Translation test of +500 words. Should I have accepted it?
Thread poster: Andrea Diaz

Andrea Diaz
Local time: 10:20
English to Spanish
+ ...
May 13, 2014

Hello everyone. This is my first time asking for help in proz, so please bear with me.

I was recently contacted by a translation agency that required two 500+ words translation tests, Spanish to English and English to Spanish. I put the plus sign because part of the document was a a jpg file, so maybe it was a 800 words translation test.

I replied as politely as I could that I only do 250-300 words translation tests. More than that I charge my minimum rate, but I would be more than happy to do a 250-300 words version of the test. Furthermore, I only translate from English to Spanish since Spanish is my native language and I want to ensure the quality of my work. Then I attached a translation sample just in case.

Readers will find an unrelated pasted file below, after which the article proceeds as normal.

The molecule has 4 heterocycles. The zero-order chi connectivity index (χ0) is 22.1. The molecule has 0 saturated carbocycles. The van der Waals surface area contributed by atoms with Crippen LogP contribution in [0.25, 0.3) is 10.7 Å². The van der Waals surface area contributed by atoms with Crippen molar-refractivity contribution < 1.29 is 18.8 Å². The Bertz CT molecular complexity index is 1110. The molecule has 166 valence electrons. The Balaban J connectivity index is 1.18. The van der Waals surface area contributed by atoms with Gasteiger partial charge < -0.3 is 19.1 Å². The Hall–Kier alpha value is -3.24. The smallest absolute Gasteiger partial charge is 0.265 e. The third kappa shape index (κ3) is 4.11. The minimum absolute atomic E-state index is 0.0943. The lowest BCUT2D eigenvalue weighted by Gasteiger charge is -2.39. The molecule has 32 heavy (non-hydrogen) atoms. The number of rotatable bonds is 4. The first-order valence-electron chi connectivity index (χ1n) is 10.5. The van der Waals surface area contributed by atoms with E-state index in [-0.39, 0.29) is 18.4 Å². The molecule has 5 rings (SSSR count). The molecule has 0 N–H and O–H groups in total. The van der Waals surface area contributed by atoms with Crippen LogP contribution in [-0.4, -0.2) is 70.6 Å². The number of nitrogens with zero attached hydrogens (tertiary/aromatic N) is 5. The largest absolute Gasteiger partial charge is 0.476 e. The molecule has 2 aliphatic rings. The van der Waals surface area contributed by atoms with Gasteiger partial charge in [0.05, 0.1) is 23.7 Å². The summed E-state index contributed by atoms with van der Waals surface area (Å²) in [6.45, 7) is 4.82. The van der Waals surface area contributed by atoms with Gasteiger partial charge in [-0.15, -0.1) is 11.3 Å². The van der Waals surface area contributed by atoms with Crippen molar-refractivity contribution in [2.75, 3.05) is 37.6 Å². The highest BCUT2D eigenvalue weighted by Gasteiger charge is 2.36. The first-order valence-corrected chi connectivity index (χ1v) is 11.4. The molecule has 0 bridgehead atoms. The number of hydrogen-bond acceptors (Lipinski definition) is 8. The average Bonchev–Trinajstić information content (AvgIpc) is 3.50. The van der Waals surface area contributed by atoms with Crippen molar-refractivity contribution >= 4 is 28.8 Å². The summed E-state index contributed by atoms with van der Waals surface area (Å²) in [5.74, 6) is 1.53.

A colleague put me in contact with the agency, so I know that they are trustworthy.

I haven't heard from them again, though I strongly suspect that they have contacted other former classmates of mine (thank you facebook). I'm still relatively new in the bussiness, so I can't afford to lose any potential clients. Should I have sucked up my pride as a newcomer? Thank you very much for your valuable input.

[Edited at 2014-05-14 14:20 GMT]

[Edited at 2014-05-14 14:28 GMT]


Sandra Peters-Schöbel
Local time: 17:20
Member (2007)
English to German
+ ...
I think you did absolutely right... May 14, 2014

Hi Andrea,
I think you did absolutely right and reacted very professional.

A sample translation of 300 words maximum is acceptable, according to my experience and understanding.
Normally agencies won't pay for a translation test, but will ask you beforehand if you are willing to do a free test.

Whenever you get a large text, something unusual or complicated or very urgent you might suspect that they are trying to get a translation for free. Thank goodness that's not the rule but it's always good to be a bit suspicious.